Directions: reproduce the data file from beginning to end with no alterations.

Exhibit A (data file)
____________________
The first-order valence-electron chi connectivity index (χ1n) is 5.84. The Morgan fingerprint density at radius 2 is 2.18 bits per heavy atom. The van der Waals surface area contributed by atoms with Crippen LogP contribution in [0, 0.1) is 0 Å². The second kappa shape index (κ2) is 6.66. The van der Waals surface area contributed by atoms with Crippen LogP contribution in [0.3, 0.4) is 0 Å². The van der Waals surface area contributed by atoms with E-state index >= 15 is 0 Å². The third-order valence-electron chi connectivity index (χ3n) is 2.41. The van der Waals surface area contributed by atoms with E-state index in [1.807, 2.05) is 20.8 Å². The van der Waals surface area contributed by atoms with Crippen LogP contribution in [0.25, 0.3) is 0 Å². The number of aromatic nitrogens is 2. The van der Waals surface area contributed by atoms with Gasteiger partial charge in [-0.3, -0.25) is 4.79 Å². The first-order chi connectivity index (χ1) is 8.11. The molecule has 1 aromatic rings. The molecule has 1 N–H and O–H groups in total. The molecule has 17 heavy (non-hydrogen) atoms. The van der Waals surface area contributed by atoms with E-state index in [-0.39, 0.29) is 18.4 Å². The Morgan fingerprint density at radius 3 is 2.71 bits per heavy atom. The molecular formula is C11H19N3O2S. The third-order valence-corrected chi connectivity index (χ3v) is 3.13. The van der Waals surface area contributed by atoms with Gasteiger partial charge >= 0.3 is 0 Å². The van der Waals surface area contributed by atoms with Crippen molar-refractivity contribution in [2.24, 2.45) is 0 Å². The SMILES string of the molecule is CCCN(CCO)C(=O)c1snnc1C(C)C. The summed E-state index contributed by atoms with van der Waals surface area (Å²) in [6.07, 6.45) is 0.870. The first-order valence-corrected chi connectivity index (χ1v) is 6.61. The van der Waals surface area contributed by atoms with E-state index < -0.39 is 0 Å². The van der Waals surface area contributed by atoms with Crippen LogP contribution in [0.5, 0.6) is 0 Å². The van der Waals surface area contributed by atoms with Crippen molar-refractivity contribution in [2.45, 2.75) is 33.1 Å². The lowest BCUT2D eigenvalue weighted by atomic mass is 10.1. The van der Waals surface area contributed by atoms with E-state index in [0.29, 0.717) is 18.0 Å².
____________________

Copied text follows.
The first-order valence-electron chi connectivity index (χ1n) is 5.84. The Morgan fingerprint density at radius 2 is 2.18 bits per heavy atom. The van der Waals surface area contributed by atoms with Crippen LogP contribution in [0, 0.1) is 0 Å². The second kappa shape index (κ2) is 6.66. The van der Waals surface area contributed by atoms with Crippen LogP contribution in [0.3, 0.4) is 0 Å². The van der Waals surface area contributed by atoms with E-state index >= 15 is 0 Å². The third-order valence-electron chi connectivity index (χ3n) is 2.41. The van der Waals surface area contributed by atoms with E-state index in [1.807, 2.05) is 20.8 Å². The van der Waals surface area contributed by atoms with Crippen LogP contribution in [0.25, 0.3) is 0 Å². The number of aromatic nitrogens is 2. The van der Waals surface area contributed by atoms with Gasteiger partial charge in [-0.3, -0.25) is 4.79 Å². The first-order chi connectivity index (χ1) is 8.11. The molecule has 1 aromatic rings. The molecule has 1 N–H and O–H groups in total. The molecule has 17 heavy (non-hydrogen) atoms. The van der Waals surface area contributed by atoms with E-state index in [-0.39, 0.29) is 18.4 Å². The Morgan fingerprint density at radius 3 is 2.71 bits per heavy atom. The molecular formula is C11H19N3O2S. The third-order valence-corrected chi connectivity index (χ3v) is 3.13. The van der Waals surface area contributed by atoms with Gasteiger partial charge >= 0.3 is 0 Å². The van der Waals surface area contributed by atoms with Crippen molar-refractivity contribution in [2.24, 2.45) is 0 Å². The SMILES string of the molecule is CCCN(CCO)C(=O)c1snnc1C(C)C. The summed E-state index contributed by atoms with van der Waals surface area (Å²) in [6.07, 6.45) is 0.870. The first-order valence-corrected chi connectivity index (χ1v) is 6.61. The van der Waals surface area contributed by atoms with E-state index < -0.39 is 0 Å². The van der Waals surface area contributed by atoms with Crippen LogP contribution in [0.5, 0.6) is 0 Å². The van der Waals surface area contributed by atoms with Crippen molar-refractivity contribution in [2.45, 2.75) is 33.1 Å². The lowest BCUT2D eigenvalue weighted by atomic mass is 10.1. The van der Waals surface area contributed by atoms with E-state index in [0.29, 0.717) is 18.0 Å².